There is a major exhibition starting this month at the International Quilt Study Center on Marseille whitework/corded quilting - well, what we call boutis. It is curated by Kathryn Berenson, and she has written a new book to accompany this exhibit. I received mine last week (ordered through Amazon) and for those as passionate about the history of boutis as I am, it is a treasure.
The study center allows one to sign up to receive a link to a quilt of the month, and you've guessed it, this month it is a petasson with a link to three more.
Here are a few more glimpses of our time in Provence. There is even a picture of myself, Lou, and Isabelle from our day in Marseille to visit the Chateau Gombert.
It is a real pleasure for me to spend the days quietly, with a free choice of what to do, and looking at old buildings. Where we live in Florida, there is nothing really old, so I appreciate the sense of permanence there always is in old buildings.
We also really enjoy the fall days, again something we rarely see here. With the weather becoming colder towards the end of our trip, there was a definite change in the leaf colors and the view over vineyards, turning from golden to red.
On Friday October 8th, Lou and I went to the exhibition at the Foyer Communal in Calvisson, which is on the subject of boutis every two years. Alternate years there is a different topic.
We wanted to listen to the lectures, which were given by Francine Nicolle, Mme Alphand on the subject of Jupons Jardiniers, and M. Combe on the subject of his armoires-creches. The pictures here of the jupons jardiniers were taken with the express permission of the owner - an announcement was made during the conference that an exceptional permission was given by Mme Alphand to photograph the exhibited two jupons.
There were a number of boutis exhibited, traditional designs and mostly reproductions of antiques shown in Mme Nicolle's books. There was no permission given for photos. The Tristan quilt was exhibited in the middle of the room, showing a true-to-original reroduction in linen and ecru thread.
We met up with Nini http://ninipetitsboutis.blogspot.com for lunch at the Crepe Savante, and spent a pleasant afternoon together talking about (what else !) boutis and stitching ..... reading books about (you guessed it !) boutis and discussing the regional differences in presentation and stitching. Nini commented that the stitching, stuffing and overall appearance of boutis in this area is finer than that further south, where it is sturdier and stitches are bigger. She made me a lovely gift of a little "cigale" and a beautiful lavender sachet which you can see on the top photo. I bought a couple of patterns and a lovely book on local costume.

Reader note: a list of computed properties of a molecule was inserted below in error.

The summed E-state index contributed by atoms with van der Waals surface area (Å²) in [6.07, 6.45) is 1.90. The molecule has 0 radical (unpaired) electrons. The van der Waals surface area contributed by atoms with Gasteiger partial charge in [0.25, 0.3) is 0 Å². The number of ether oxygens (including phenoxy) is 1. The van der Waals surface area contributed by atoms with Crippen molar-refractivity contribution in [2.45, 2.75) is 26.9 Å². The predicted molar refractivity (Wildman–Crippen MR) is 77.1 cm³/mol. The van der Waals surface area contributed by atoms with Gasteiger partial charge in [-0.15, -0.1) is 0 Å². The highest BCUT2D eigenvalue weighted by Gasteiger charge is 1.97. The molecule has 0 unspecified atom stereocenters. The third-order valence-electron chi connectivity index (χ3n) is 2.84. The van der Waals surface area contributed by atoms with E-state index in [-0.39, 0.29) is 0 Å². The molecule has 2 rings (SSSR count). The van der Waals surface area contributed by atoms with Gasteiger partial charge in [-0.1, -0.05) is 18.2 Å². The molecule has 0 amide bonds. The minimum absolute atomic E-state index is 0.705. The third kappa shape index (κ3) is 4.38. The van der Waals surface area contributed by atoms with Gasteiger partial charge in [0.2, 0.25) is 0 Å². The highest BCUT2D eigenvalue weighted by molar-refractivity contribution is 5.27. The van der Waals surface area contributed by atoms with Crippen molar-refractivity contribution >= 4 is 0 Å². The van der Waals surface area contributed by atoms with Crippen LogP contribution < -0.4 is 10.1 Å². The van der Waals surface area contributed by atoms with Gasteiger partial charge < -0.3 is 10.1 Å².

We spent some time in the Maison du Boutis as well, which I actually enjoyed more than the expo. The pieces are simply exquisite, and it is a real pleasure to look at them and marvel at the detail, workmanship, and the fact that they have survived so much in such wonderful condition. There were many people there that day, and it was such a pleasure to listen to everyone's comments and see what they enjoyed about each piece.
Lou and I went to Arles on the first Wednesday for the brocante market. It was a bright and sunny day, ideal for wandering along looking for treasures. We both bought a "pique fleurs" to hold our embroidery scissors, such a great new use for the old-fashioned vases which were never very kind to flowers anyway ! Lou spotted hers first (she has a very sharp eye LOL) and so she got a very nice one with a base of pewter and elegant little feet. I bought a very nice monogrammed linen sheet, a long rectangular table runner ideal for my long table, and of course the pique-fleurs. We spent some time looking at old embroidery newspapers, there were even some with our birth years ...... no, I will not tell how old we are !
Afterwards we had a great lunch at an unusual restaurant serving tajine and couscous ..... and then we went in search of (what else !) a little quilt shop. Such a pleasure to visit this tiny shop in a very quiet and unexpected corner and chat with the owner, Cornelia Pradel. She has been featured in a number of French quilting magazines.
The next post will be about the expo in Calvisson .......
Lou received an invitation from Claire for us to go to the vide grenier at the Monastere de la Visitation in Sorgues on the first day of our arrival in Provence. We really didn't know what to expect, it was the last day of the sale and we could not go until the end of the day. And we would not have found it without the GPS to guide us. But what a surprise ! I really bought very little since I was so overwhelmed, but here are my treasures, just as Lou has already shown you hers.